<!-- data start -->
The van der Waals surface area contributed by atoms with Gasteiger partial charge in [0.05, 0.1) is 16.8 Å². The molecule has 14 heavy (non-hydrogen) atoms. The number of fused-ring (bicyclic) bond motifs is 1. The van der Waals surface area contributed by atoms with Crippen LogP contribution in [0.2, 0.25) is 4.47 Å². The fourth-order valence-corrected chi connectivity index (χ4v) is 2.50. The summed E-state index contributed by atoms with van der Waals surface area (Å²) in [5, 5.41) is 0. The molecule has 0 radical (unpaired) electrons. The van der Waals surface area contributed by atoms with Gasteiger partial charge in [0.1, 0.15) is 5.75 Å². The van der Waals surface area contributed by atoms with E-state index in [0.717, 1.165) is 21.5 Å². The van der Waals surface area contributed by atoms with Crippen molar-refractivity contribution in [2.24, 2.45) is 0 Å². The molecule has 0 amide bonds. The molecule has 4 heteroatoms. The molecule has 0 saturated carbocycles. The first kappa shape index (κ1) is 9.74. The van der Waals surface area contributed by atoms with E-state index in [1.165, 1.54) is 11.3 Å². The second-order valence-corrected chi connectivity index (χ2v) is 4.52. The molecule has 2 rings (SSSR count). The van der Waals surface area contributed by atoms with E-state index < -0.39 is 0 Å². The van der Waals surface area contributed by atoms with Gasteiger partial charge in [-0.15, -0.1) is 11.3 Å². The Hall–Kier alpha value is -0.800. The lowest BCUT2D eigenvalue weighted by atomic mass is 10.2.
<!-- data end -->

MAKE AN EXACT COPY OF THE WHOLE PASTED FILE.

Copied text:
The van der Waals surface area contributed by atoms with Gasteiger partial charge in [0.05, 0.1) is 16.8 Å². The molecule has 14 heavy (non-hydrogen) atoms. The number of fused-ring (bicyclic) bond motifs is 1. The van der Waals surface area contributed by atoms with Crippen LogP contribution in [0.2, 0.25) is 4.47 Å². The fourth-order valence-corrected chi connectivity index (χ4v) is 2.50. The summed E-state index contributed by atoms with van der Waals surface area (Å²) in [5, 5.41) is 0. The molecule has 0 radical (unpaired) electrons. The van der Waals surface area contributed by atoms with Gasteiger partial charge in [0.1, 0.15) is 5.75 Å². The van der Waals surface area contributed by atoms with E-state index in [0.717, 1.165) is 21.5 Å². The van der Waals surface area contributed by atoms with Crippen molar-refractivity contribution in [2.24, 2.45) is 0 Å². The molecule has 0 amide bonds. The molecule has 4 heteroatoms. The molecule has 0 saturated carbocycles. The first kappa shape index (κ1) is 9.74. The van der Waals surface area contributed by atoms with E-state index in [1.165, 1.54) is 11.3 Å². The second-order valence-corrected chi connectivity index (χ2v) is 4.52. The molecule has 2 rings (SSSR count). The van der Waals surface area contributed by atoms with E-state index < -0.39 is 0 Å². The van der Waals surface area contributed by atoms with Gasteiger partial charge in [-0.15, -0.1) is 11.3 Å². The Hall–Kier alpha value is -0.800. The lowest BCUT2D eigenvalue weighted by atomic mass is 10.2.